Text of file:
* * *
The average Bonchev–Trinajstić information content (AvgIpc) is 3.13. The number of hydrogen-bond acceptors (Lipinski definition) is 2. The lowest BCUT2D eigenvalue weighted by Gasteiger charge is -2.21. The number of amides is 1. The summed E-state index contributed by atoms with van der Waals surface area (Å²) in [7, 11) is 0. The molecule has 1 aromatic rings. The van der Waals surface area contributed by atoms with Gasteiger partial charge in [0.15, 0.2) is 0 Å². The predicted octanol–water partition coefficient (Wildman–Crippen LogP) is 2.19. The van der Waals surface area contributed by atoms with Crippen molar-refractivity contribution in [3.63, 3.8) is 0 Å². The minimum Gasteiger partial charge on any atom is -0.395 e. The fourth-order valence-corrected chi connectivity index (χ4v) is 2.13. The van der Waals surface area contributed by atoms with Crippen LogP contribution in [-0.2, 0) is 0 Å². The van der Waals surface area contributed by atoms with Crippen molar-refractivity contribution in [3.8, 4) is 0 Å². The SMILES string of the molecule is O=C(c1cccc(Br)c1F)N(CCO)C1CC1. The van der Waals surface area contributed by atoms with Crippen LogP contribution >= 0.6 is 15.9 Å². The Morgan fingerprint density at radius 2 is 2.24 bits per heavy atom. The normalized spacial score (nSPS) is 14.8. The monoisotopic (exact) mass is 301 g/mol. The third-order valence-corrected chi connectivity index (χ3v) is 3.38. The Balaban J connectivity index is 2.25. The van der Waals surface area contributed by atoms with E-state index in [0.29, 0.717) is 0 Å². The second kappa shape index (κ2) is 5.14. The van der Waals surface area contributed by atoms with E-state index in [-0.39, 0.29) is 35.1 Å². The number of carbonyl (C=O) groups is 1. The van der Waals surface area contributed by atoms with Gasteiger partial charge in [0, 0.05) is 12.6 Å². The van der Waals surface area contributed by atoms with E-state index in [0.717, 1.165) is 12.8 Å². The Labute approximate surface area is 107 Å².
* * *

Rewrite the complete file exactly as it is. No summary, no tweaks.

The average Bonchev–Trinajstić information content (AvgIpc) is 3.13. The number of hydrogen-bond acceptors (Lipinski definition) is 2. The lowest BCUT2D eigenvalue weighted by Gasteiger charge is -2.21. The number of amides is 1. The summed E-state index contributed by atoms with van der Waals surface area (Å²) in [7, 11) is 0. The molecule has 1 aromatic rings. The van der Waals surface area contributed by atoms with Gasteiger partial charge in [0.15, 0.2) is 0 Å². The predicted octanol–water partition coefficient (Wildman–Crippen LogP) is 2.19. The van der Waals surface area contributed by atoms with Crippen molar-refractivity contribution in [3.63, 3.8) is 0 Å². The minimum Gasteiger partial charge on any atom is -0.395 e. The fourth-order valence-corrected chi connectivity index (χ4v) is 2.13. The van der Waals surface area contributed by atoms with Crippen LogP contribution in [-0.2, 0) is 0 Å². The van der Waals surface area contributed by atoms with Crippen molar-refractivity contribution in [3.8, 4) is 0 Å². The SMILES string of the molecule is O=C(c1cccc(Br)c1F)N(CCO)C1CC1. The van der Waals surface area contributed by atoms with Crippen LogP contribution >= 0.6 is 15.9 Å². The Morgan fingerprint density at radius 2 is 2.24 bits per heavy atom. The normalized spacial score (nSPS) is 14.8. The monoisotopic (exact) mass is 301 g/mol. The third-order valence-corrected chi connectivity index (χ3v) is 3.38. The Balaban J connectivity index is 2.25. The van der Waals surface area contributed by atoms with E-state index in [0.29, 0.717) is 0 Å². The second kappa shape index (κ2) is 5.14. The van der Waals surface area contributed by atoms with E-state index in [-0.39, 0.29) is 35.1 Å². The number of carbonyl (C=O) groups is 1. The van der Waals surface area contributed by atoms with Gasteiger partial charge in [0, 0.05) is 12.6 Å². The van der Waals surface area contributed by atoms with E-state index in [0.717, 1.165) is 12.8 Å². The Labute approximate surface area is 107 Å².